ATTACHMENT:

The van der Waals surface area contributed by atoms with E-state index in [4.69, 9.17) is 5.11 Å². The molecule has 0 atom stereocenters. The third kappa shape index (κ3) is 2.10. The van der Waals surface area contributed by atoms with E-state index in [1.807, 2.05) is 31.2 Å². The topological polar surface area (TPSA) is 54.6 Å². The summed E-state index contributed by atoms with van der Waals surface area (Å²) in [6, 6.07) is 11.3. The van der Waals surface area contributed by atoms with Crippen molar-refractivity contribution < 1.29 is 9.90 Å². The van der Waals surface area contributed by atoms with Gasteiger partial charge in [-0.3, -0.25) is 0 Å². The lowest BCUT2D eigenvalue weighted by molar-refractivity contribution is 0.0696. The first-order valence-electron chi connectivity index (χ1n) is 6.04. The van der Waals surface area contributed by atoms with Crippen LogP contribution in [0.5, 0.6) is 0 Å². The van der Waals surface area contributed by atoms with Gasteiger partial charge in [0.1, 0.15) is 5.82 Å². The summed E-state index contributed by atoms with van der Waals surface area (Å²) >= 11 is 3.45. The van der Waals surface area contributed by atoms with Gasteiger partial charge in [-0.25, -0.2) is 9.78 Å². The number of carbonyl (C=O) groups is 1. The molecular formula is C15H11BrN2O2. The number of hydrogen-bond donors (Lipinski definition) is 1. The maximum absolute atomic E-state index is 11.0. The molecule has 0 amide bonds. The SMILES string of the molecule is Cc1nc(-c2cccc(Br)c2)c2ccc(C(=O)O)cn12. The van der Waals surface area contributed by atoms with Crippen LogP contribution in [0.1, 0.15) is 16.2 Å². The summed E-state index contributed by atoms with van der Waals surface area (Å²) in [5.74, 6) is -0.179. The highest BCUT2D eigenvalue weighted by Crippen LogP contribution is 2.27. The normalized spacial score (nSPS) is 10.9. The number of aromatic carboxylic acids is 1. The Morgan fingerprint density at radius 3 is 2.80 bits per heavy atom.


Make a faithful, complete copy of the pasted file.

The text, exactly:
The van der Waals surface area contributed by atoms with E-state index in [4.69, 9.17) is 5.11 Å². The molecule has 0 atom stereocenters. The third kappa shape index (κ3) is 2.10. The van der Waals surface area contributed by atoms with E-state index in [1.807, 2.05) is 31.2 Å². The topological polar surface area (TPSA) is 54.6 Å². The summed E-state index contributed by atoms with van der Waals surface area (Å²) in [6, 6.07) is 11.3. The van der Waals surface area contributed by atoms with Crippen molar-refractivity contribution < 1.29 is 9.90 Å². The van der Waals surface area contributed by atoms with Gasteiger partial charge in [-0.3, -0.25) is 0 Å². The lowest BCUT2D eigenvalue weighted by molar-refractivity contribution is 0.0696. The first-order valence-electron chi connectivity index (χ1n) is 6.04. The van der Waals surface area contributed by atoms with Crippen LogP contribution in [0.5, 0.6) is 0 Å². The van der Waals surface area contributed by atoms with Gasteiger partial charge in [0.1, 0.15) is 5.82 Å². The summed E-state index contributed by atoms with van der Waals surface area (Å²) >= 11 is 3.45. The van der Waals surface area contributed by atoms with Gasteiger partial charge in [-0.25, -0.2) is 9.78 Å². The number of carbonyl (C=O) groups is 1. The molecular formula is C15H11BrN2O2. The number of hydrogen-bond donors (Lipinski definition) is 1. The maximum absolute atomic E-state index is 11.0. The molecule has 0 amide bonds. The SMILES string of the molecule is Cc1nc(-c2cccc(Br)c2)c2ccc(C(=O)O)cn12. The van der Waals surface area contributed by atoms with Crippen LogP contribution in [0.1, 0.15) is 16.2 Å². The summed E-state index contributed by atoms with van der Waals surface area (Å²) in [5.74, 6) is -0.179. The highest BCUT2D eigenvalue weighted by Crippen LogP contribution is 2.27. The normalized spacial score (nSPS) is 10.9. The number of aromatic carboxylic acids is 1. The Morgan fingerprint density at radius 3 is 2.80 bits per heavy atom.